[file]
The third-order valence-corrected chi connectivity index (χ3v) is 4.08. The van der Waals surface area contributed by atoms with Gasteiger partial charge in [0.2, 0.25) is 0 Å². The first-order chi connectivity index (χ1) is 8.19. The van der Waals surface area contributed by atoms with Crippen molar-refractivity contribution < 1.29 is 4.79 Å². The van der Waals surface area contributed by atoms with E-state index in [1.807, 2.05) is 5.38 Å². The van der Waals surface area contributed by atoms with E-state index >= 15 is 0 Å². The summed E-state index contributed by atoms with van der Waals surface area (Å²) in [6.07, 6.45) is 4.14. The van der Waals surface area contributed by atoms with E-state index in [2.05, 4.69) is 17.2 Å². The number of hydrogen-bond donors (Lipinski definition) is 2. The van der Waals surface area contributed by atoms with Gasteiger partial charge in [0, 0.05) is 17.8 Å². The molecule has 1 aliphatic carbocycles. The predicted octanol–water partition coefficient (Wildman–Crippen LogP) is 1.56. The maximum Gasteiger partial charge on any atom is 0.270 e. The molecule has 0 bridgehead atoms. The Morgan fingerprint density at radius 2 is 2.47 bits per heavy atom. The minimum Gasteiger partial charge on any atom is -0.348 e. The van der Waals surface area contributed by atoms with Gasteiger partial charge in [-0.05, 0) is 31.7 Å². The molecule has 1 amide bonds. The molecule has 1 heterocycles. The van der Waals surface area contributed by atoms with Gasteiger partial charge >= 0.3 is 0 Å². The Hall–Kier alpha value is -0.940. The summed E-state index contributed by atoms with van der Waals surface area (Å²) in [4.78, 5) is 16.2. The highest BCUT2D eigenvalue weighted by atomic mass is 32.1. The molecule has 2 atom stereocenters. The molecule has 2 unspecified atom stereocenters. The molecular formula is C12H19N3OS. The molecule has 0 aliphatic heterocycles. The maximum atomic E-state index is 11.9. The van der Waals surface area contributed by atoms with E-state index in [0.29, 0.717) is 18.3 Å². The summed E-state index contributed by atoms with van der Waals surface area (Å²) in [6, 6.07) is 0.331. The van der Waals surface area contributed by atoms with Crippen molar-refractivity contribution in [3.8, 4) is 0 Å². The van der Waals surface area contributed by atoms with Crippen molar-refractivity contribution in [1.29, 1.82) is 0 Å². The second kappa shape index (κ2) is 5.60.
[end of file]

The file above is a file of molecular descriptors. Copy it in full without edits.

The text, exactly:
The third-order valence-corrected chi connectivity index (χ3v) is 4.08. The van der Waals surface area contributed by atoms with Gasteiger partial charge in [0.2, 0.25) is 0 Å². The first-order chi connectivity index (χ1) is 8.19. The van der Waals surface area contributed by atoms with Crippen molar-refractivity contribution < 1.29 is 4.79 Å². The van der Waals surface area contributed by atoms with E-state index in [1.807, 2.05) is 5.38 Å². The van der Waals surface area contributed by atoms with E-state index >= 15 is 0 Å². The summed E-state index contributed by atoms with van der Waals surface area (Å²) in [6.07, 6.45) is 4.14. The van der Waals surface area contributed by atoms with E-state index in [2.05, 4.69) is 17.2 Å². The number of hydrogen-bond donors (Lipinski definition) is 2. The van der Waals surface area contributed by atoms with Gasteiger partial charge in [0, 0.05) is 17.8 Å². The molecule has 1 aliphatic carbocycles. The predicted octanol–water partition coefficient (Wildman–Crippen LogP) is 1.56. The maximum Gasteiger partial charge on any atom is 0.270 e. The molecule has 0 bridgehead atoms. The Morgan fingerprint density at radius 2 is 2.47 bits per heavy atom. The minimum Gasteiger partial charge on any atom is -0.348 e. The van der Waals surface area contributed by atoms with Gasteiger partial charge in [-0.05, 0) is 31.7 Å². The molecule has 1 amide bonds. The molecule has 1 heterocycles. The van der Waals surface area contributed by atoms with Gasteiger partial charge >= 0.3 is 0 Å². The Hall–Kier alpha value is -0.940. The summed E-state index contributed by atoms with van der Waals surface area (Å²) in [4.78, 5) is 16.2. The highest BCUT2D eigenvalue weighted by atomic mass is 32.1. The molecule has 2 atom stereocenters. The molecule has 2 unspecified atom stereocenters. The molecular formula is C12H19N3OS. The molecule has 0 aliphatic heterocycles. The maximum atomic E-state index is 11.9. The van der Waals surface area contributed by atoms with E-state index in [0.29, 0.717) is 18.3 Å². The summed E-state index contributed by atoms with van der Waals surface area (Å²) in [6, 6.07) is 0.331. The van der Waals surface area contributed by atoms with Crippen molar-refractivity contribution in [3.8, 4) is 0 Å². The van der Waals surface area contributed by atoms with Crippen molar-refractivity contribution in [1.29, 1.82) is 0 Å². The second kappa shape index (κ2) is 5.60.